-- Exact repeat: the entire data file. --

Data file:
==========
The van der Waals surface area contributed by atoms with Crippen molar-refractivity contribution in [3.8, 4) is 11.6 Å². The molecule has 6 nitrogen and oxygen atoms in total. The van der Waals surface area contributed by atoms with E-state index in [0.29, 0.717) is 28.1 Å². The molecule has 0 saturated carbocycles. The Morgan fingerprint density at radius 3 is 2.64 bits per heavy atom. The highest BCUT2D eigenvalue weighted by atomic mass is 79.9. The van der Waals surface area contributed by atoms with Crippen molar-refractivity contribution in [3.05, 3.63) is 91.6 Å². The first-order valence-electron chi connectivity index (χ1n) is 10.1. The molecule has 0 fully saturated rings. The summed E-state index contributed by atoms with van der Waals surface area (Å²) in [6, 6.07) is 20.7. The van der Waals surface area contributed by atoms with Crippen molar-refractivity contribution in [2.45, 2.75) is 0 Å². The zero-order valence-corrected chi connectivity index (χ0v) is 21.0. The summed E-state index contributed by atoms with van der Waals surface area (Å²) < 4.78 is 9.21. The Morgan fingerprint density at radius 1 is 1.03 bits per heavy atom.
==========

The van der Waals surface area contributed by atoms with Crippen molar-refractivity contribution in [3.8, 4) is 11.6 Å². The molecule has 6 nitrogen and oxygen atoms in total. The van der Waals surface area contributed by atoms with E-state index in [0.29, 0.717) is 28.1 Å². The molecule has 0 saturated carbocycles. The Morgan fingerprint density at radius 3 is 2.64 bits per heavy atom. The highest BCUT2D eigenvalue weighted by atomic mass is 79.9. The van der Waals surface area contributed by atoms with Crippen molar-refractivity contribution in [3.05, 3.63) is 91.6 Å². The first-order valence-electron chi connectivity index (χ1n) is 10.1. The molecule has 0 fully saturated rings. The summed E-state index contributed by atoms with van der Waals surface area (Å²) in [6, 6.07) is 20.7. The van der Waals surface area contributed by atoms with Crippen molar-refractivity contribution in [2.45, 2.75) is 0 Å². The zero-order valence-corrected chi connectivity index (χ0v) is 21.0. The summed E-state index contributed by atoms with van der Waals surface area (Å²) < 4.78 is 9.21. The Morgan fingerprint density at radius 1 is 1.03 bits per heavy atom.